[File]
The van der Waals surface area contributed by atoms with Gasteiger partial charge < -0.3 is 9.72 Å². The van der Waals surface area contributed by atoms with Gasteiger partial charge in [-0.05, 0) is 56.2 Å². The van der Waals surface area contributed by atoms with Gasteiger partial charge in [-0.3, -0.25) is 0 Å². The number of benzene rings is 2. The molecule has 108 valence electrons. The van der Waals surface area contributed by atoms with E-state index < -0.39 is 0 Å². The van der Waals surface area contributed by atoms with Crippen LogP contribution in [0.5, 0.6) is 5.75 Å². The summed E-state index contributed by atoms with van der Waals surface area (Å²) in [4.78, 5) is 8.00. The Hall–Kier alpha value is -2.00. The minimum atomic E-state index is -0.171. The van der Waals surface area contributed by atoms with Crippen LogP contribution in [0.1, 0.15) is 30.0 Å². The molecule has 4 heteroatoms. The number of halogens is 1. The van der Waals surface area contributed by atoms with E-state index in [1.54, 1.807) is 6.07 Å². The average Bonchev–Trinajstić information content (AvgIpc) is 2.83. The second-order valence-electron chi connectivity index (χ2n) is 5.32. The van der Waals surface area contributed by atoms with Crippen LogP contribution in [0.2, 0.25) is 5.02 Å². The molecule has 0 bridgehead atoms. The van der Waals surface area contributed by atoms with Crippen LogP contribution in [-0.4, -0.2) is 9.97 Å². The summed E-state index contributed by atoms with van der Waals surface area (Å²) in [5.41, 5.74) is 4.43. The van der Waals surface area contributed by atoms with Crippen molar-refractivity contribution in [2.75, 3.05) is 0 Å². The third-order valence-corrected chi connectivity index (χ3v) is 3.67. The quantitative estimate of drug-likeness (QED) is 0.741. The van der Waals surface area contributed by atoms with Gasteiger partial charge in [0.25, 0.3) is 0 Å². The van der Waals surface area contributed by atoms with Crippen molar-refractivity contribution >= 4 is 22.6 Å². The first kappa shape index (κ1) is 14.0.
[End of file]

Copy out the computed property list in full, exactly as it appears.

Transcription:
The van der Waals surface area contributed by atoms with Gasteiger partial charge < -0.3 is 9.72 Å². The van der Waals surface area contributed by atoms with Gasteiger partial charge in [-0.05, 0) is 56.2 Å². The van der Waals surface area contributed by atoms with Gasteiger partial charge in [-0.3, -0.25) is 0 Å². The number of benzene rings is 2. The molecule has 108 valence electrons. The van der Waals surface area contributed by atoms with E-state index < -0.39 is 0 Å². The van der Waals surface area contributed by atoms with Crippen LogP contribution in [0.5, 0.6) is 5.75 Å². The summed E-state index contributed by atoms with van der Waals surface area (Å²) in [4.78, 5) is 8.00. The Hall–Kier alpha value is -2.00. The minimum atomic E-state index is -0.171. The van der Waals surface area contributed by atoms with Crippen LogP contribution in [0.1, 0.15) is 30.0 Å². The molecule has 4 heteroatoms. The number of halogens is 1. The van der Waals surface area contributed by atoms with E-state index in [1.54, 1.807) is 6.07 Å². The average Bonchev–Trinajstić information content (AvgIpc) is 2.83. The second-order valence-electron chi connectivity index (χ2n) is 5.32. The van der Waals surface area contributed by atoms with Crippen LogP contribution in [0.2, 0.25) is 5.02 Å². The molecule has 0 bridgehead atoms. The van der Waals surface area contributed by atoms with Crippen LogP contribution in [-0.4, -0.2) is 9.97 Å². The summed E-state index contributed by atoms with van der Waals surface area (Å²) in [5.41, 5.74) is 4.43. The van der Waals surface area contributed by atoms with Crippen molar-refractivity contribution in [2.75, 3.05) is 0 Å². The third-order valence-corrected chi connectivity index (χ3v) is 3.67. The quantitative estimate of drug-likeness (QED) is 0.741. The van der Waals surface area contributed by atoms with Gasteiger partial charge in [0.25, 0.3) is 0 Å². The van der Waals surface area contributed by atoms with Crippen molar-refractivity contribution >= 4 is 22.6 Å². The first kappa shape index (κ1) is 14.0.